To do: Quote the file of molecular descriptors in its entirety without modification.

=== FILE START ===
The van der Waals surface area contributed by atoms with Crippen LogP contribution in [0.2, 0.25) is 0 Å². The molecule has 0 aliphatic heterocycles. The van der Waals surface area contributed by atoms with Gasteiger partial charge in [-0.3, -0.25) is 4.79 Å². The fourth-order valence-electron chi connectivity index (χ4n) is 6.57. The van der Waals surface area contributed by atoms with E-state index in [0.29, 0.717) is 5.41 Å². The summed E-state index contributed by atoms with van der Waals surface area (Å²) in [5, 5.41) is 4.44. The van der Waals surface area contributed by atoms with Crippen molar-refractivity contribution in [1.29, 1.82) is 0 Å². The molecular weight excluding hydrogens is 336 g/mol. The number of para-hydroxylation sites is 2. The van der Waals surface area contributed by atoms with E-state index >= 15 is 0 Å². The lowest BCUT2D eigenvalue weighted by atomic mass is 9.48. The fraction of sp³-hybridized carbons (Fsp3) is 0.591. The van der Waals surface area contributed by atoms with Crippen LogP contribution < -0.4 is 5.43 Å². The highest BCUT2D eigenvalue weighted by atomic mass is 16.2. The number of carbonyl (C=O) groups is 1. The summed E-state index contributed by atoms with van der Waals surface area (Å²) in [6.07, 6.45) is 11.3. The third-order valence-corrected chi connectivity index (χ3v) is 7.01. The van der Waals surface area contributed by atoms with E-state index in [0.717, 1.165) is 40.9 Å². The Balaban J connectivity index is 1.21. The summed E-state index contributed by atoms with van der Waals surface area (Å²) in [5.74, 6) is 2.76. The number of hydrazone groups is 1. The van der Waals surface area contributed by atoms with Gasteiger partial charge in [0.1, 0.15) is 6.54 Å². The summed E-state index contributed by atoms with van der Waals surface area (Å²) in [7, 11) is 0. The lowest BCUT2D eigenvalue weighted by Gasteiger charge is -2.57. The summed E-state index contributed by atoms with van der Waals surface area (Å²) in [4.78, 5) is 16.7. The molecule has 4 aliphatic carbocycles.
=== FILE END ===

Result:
The van der Waals surface area contributed by atoms with Crippen LogP contribution in [0.2, 0.25) is 0 Å². The molecule has 0 aliphatic heterocycles. The van der Waals surface area contributed by atoms with Gasteiger partial charge in [-0.3, -0.25) is 4.79 Å². The fourth-order valence-electron chi connectivity index (χ4n) is 6.57. The van der Waals surface area contributed by atoms with E-state index in [0.29, 0.717) is 5.41 Å². The summed E-state index contributed by atoms with van der Waals surface area (Å²) in [5, 5.41) is 4.44. The van der Waals surface area contributed by atoms with Crippen molar-refractivity contribution in [1.29, 1.82) is 0 Å². The molecular weight excluding hydrogens is 336 g/mol. The number of para-hydroxylation sites is 2. The van der Waals surface area contributed by atoms with E-state index >= 15 is 0 Å². The lowest BCUT2D eigenvalue weighted by atomic mass is 9.48. The fraction of sp³-hybridized carbons (Fsp3) is 0.591. The van der Waals surface area contributed by atoms with Crippen LogP contribution < -0.4 is 5.43 Å². The highest BCUT2D eigenvalue weighted by atomic mass is 16.2. The number of carbonyl (C=O) groups is 1. The summed E-state index contributed by atoms with van der Waals surface area (Å²) in [6.07, 6.45) is 11.3. The third-order valence-corrected chi connectivity index (χ3v) is 7.01. The van der Waals surface area contributed by atoms with E-state index in [0.717, 1.165) is 40.9 Å². The Balaban J connectivity index is 1.21. The summed E-state index contributed by atoms with van der Waals surface area (Å²) in [5.74, 6) is 2.76. The number of hydrazone groups is 1. The van der Waals surface area contributed by atoms with Gasteiger partial charge in [0.1, 0.15) is 6.54 Å². The summed E-state index contributed by atoms with van der Waals surface area (Å²) in [7, 11) is 0. The lowest BCUT2D eigenvalue weighted by Gasteiger charge is -2.57. The summed E-state index contributed by atoms with van der Waals surface area (Å²) in [4.78, 5) is 16.7. The molecule has 4 aliphatic carbocycles.